Elephant Rock is an annual (27 years) event hosting 7,000 cyclists of all abilities. The ride has 8, 27, 32, 62 and 100-mile courses to choose from, followed by food and a vendor expo. The rolling terrain is more pronounced and difficult in this region of Front Range prairie. The rollers are long and steep, and your legs don't hesitate to voice about it. Normally, I'm ready to tackle the century ride. However, I was skeptical of my spring fitness and opted for the 62-mile ride. In hindsight, I probably had the legs for the longer ride. On the other hand, I had enough energy to pluck some weeds later in the day. Snowcatcher said given the current popular and newly legal "recreational" activity in our state, that sentence could be taken very wrong. So I will clarity. I took up residence with the dandelions while I waited for Snowcatcher to cross the finish line.
Another training ride we do a lot is Vail Pass. It's a ride at elevation and very scenic. The west side is long and steep, and we try to begin on the that side. The bike path meanders up and over Vail Pass, and you don't have to worry about busy I-70. In fact, the bike path hooks up with the myriad bike paths in Frisco and Breckenridge for some longer riding. The view from the 10,666-foot summit is a good one.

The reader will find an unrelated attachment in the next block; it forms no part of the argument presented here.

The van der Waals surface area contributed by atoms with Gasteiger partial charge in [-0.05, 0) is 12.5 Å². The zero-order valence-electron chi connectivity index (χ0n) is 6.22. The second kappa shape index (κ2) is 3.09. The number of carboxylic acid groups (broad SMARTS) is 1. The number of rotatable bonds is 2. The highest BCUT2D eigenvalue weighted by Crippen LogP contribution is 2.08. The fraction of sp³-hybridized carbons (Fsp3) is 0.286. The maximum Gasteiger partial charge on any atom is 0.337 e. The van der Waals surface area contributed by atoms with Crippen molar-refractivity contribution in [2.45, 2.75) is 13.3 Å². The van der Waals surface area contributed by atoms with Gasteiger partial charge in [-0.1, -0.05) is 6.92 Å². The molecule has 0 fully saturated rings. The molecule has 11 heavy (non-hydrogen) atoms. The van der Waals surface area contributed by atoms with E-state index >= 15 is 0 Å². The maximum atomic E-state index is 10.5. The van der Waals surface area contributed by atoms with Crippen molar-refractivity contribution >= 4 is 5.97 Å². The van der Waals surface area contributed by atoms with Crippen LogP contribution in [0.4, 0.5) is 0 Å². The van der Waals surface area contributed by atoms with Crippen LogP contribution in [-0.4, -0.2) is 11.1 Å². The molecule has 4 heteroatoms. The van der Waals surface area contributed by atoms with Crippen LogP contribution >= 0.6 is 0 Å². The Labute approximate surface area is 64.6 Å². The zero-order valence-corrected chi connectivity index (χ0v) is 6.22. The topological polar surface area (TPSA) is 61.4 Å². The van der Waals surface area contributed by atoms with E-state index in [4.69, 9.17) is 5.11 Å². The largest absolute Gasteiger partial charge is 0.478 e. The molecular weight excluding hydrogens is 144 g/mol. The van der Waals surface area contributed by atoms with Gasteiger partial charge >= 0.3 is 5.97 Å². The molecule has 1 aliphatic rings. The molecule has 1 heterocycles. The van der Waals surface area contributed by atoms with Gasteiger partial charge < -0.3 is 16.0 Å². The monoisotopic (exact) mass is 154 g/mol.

Back to the Double Triple Bypass. The ride entails three mountain passes, all over 10,000 feet in elevation, and two of them are well over 11,000 feet in elevation. Ride length is 120 miles with 10,000 feet of vertical climbing. The second day is the same as the first, only reverse direction. The second day is more difficult because at mile 90 you hit the low elevation point of the ride (7,500 feet) and immediately climb to 11,140 feet. For me, each day will be an eight-hour grind, which is why it's hard to train for – eight hour rides require five, six, eight- hour training rides. Time constraints and weather can limit this